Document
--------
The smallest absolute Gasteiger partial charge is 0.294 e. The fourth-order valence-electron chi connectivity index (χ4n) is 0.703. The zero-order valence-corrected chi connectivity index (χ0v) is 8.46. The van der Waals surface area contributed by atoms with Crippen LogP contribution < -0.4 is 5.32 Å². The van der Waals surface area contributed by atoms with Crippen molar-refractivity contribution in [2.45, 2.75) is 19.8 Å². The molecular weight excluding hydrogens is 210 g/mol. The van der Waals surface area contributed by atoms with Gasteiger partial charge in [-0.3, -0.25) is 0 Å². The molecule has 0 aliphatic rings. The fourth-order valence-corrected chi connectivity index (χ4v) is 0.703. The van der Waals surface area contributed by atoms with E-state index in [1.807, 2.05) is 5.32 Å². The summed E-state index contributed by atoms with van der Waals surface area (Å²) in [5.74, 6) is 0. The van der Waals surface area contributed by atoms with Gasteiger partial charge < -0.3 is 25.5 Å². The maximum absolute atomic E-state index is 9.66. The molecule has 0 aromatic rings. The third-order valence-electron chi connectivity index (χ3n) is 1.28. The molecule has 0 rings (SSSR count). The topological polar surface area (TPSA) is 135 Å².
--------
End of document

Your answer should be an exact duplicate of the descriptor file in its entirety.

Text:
The smallest absolute Gasteiger partial charge is 0.294 e. The fourth-order valence-electron chi connectivity index (χ4n) is 0.703. The zero-order valence-corrected chi connectivity index (χ0v) is 8.46. The van der Waals surface area contributed by atoms with Crippen LogP contribution < -0.4 is 5.32 Å². The van der Waals surface area contributed by atoms with Crippen molar-refractivity contribution in [2.45, 2.75) is 19.8 Å². The molecular weight excluding hydrogens is 210 g/mol. The van der Waals surface area contributed by atoms with Gasteiger partial charge in [-0.3, -0.25) is 0 Å². The molecule has 0 aliphatic rings. The fourth-order valence-corrected chi connectivity index (χ4v) is 0.703. The van der Waals surface area contributed by atoms with E-state index in [1.807, 2.05) is 5.32 Å². The summed E-state index contributed by atoms with van der Waals surface area (Å²) in [5.74, 6) is 0. The van der Waals surface area contributed by atoms with Gasteiger partial charge < -0.3 is 25.5 Å². The maximum absolute atomic E-state index is 9.66. The molecule has 0 aromatic rings. The third-order valence-electron chi connectivity index (χ3n) is 1.28. The molecule has 0 rings (SSSR count). The topological polar surface area (TPSA) is 135 Å².